Michael Simpson

Public Works LA

Principal Environmental Engineer


12
AUG
0

More governments are using a Pay for Success (PFS) model to provide funding to improve social conditions. First, the vast majority of social spending in America is done by government and philanthropy and is comparatively tiny for just about any issue you can think of — poverty, education, recidivism, homelessness, wellness, etc.  The information revolution is finally reaching government, giving us a low-cost way to see if people’s lives are improved by the programs that governments fund. PFS is about reallocating utility dollars away from services that don’t work and toward those that actually do bring about improvement in people’s lives. So one way to think about PFS is to ask the question “Is there an outcome and performance feedback loop connected to the money?”  PFS is not about the finance or capital market.  It is about “reallocating utility dollars.” Do you think utilities should use the PFS model when delivering funding to external organizations involved in social enhancements program?

 

Michael Simpson

Public Works LA

Principal Environmental Engineer


06
AUG
0

In 2015, Xylem conducted a survey within California to study how public perception is geared toward recycled, purified, and reclaimed water. In 2017, the survey was expanded to include the general understanding of the technology used in the recycling process and the perception revolving around the ability to effectively clean and treat the water. These surveys were conducted as California was in the middle of a drought and as drought conditions eased. The results from these surveys showed that there is a majority of residents that support the use of recycled water to help bolster the water supply and help withstand future droughts that are sure to come.

From the survey it was found that three fourths of Californians are in support of adding recycled water to local supplies, and nearly 90 percent would use recycled water in their daily lives. Another finding was that respondents were more likely to support the implementation and use of recycled water in their daily lives if reduced costs and rebates were given to those who opted to receive it. Stemming from the additional 2017 survey, around 75 percent of Californians fully trusted the treatment process of recycled water after being educated about the processes and technology behind it. Within the City of Los Angeles, LA Sanitation is spreading the word that recycled water is safe and it is coming. With over 88 million gallons per day of recycled water produced currently the city is on track to reach its goal of reducing imported water and using 50% locally sourced water by the year 2035. This will be fully achievable through the use of recycled water.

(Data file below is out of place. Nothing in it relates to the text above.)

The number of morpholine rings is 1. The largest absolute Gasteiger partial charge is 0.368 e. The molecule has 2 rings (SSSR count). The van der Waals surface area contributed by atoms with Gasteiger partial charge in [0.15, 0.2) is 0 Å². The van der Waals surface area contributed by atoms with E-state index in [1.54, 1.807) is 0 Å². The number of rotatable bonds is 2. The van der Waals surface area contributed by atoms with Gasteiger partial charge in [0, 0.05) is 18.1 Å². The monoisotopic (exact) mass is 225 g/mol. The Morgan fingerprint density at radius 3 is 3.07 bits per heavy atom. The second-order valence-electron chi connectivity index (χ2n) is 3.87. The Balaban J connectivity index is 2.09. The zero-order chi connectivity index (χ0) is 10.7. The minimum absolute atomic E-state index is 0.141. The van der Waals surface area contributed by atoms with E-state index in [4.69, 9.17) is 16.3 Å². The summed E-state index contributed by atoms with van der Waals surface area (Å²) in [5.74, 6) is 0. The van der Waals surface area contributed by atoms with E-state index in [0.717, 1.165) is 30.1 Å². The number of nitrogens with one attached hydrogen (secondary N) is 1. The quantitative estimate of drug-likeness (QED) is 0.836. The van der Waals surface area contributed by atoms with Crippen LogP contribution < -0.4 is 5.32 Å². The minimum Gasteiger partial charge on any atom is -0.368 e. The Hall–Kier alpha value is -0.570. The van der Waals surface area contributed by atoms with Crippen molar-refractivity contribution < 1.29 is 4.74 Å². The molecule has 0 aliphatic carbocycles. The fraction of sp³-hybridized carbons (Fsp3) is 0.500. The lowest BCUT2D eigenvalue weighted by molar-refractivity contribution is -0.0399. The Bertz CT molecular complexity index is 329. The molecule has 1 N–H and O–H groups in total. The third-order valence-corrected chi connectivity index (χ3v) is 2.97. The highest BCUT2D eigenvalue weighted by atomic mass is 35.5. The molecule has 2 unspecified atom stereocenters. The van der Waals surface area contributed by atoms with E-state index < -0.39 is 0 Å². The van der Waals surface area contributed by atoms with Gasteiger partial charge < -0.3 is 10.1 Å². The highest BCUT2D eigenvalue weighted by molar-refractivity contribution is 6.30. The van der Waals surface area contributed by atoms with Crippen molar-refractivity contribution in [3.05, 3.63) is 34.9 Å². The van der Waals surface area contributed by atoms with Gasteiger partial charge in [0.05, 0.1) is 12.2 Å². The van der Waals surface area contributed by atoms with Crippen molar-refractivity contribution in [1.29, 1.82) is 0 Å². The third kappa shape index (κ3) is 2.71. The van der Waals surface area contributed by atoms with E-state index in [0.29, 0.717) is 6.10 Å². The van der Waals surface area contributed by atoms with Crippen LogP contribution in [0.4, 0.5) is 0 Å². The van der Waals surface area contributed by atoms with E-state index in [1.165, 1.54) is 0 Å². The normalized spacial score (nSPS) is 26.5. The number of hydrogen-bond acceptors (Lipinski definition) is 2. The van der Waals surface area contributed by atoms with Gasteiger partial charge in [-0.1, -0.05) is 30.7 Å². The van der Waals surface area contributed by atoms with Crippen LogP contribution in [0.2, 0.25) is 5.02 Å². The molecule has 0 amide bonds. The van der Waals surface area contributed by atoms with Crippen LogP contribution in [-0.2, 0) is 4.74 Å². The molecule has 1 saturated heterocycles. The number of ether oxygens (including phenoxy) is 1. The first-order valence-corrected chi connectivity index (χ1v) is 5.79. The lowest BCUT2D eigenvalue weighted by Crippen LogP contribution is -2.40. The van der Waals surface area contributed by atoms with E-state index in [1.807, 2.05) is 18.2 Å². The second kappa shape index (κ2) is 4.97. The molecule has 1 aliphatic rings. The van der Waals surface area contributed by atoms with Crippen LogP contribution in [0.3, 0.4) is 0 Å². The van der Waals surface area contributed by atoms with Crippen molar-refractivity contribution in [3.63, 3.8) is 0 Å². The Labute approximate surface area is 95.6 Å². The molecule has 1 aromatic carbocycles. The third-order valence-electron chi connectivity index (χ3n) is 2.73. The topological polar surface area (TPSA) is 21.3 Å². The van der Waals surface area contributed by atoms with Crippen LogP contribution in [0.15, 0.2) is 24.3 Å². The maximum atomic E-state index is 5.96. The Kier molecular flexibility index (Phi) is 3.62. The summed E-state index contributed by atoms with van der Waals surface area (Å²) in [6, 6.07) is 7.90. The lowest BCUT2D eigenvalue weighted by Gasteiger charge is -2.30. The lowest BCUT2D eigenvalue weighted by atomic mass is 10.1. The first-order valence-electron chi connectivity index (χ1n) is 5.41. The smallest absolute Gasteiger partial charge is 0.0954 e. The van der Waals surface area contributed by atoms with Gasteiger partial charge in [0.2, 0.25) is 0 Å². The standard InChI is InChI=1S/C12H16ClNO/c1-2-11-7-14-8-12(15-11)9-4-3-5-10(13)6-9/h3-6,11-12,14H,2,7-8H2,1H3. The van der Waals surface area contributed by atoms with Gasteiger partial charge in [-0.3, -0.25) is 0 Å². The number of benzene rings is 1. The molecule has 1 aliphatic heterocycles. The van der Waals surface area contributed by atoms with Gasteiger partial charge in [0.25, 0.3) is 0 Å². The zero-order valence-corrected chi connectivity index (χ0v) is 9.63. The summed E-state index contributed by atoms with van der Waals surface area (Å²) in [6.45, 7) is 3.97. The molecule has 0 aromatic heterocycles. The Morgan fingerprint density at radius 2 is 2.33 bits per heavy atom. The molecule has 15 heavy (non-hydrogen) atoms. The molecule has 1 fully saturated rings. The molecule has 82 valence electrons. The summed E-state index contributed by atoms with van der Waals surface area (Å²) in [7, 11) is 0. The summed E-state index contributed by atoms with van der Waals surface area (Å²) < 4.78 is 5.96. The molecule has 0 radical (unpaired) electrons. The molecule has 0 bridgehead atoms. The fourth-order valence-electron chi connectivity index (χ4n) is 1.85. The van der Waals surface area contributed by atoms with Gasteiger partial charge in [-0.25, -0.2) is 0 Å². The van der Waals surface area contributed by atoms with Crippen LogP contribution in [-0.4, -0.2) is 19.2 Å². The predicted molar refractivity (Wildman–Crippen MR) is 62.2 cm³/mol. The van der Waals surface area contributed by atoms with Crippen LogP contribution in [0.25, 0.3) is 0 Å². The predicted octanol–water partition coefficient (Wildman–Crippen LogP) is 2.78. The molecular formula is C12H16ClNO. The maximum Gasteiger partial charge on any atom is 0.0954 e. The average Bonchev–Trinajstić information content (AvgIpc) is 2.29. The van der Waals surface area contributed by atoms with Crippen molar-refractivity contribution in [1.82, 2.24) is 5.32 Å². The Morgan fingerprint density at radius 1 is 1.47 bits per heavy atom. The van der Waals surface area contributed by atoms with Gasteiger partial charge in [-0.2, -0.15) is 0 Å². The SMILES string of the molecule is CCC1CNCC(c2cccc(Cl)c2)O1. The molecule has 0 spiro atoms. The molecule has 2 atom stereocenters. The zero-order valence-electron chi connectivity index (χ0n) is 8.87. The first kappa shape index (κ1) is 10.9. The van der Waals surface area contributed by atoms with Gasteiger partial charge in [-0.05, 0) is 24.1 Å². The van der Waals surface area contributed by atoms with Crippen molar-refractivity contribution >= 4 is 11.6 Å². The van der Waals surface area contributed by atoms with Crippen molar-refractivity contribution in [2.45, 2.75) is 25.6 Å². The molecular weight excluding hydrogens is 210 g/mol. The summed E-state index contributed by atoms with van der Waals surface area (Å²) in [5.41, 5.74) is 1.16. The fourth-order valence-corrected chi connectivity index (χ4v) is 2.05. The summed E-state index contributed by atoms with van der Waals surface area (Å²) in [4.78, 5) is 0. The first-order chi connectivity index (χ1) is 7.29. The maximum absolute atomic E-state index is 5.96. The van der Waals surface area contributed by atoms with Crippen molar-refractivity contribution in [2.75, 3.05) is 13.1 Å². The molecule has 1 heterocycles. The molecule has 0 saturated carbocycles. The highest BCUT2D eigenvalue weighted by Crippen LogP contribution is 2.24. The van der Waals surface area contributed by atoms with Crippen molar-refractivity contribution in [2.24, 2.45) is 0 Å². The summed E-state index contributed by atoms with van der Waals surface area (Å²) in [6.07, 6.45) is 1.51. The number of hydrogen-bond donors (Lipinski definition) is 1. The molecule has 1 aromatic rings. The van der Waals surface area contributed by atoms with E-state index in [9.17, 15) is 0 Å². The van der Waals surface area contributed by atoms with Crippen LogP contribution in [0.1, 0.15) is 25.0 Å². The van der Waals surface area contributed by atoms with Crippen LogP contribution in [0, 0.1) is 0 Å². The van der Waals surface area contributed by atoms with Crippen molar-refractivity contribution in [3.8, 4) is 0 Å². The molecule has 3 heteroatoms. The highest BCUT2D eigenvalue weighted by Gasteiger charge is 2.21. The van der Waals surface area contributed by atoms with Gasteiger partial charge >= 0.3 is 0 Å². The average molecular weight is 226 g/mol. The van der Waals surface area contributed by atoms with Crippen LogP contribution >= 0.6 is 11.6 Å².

Support continues to grow for the goal of sustainability and utilizing recycled and locally sourced water. Water and wastewater utilities have the responsibility to ensure that globally there is access to clean and safe drinking water for all. LA Sanitation, back by the City of Los Angeles, is on track and leading the way to securing that sustainable source of water for current residents and future generations to come.

Michael Simpson
Public Works LA
Principal Environmental Engineer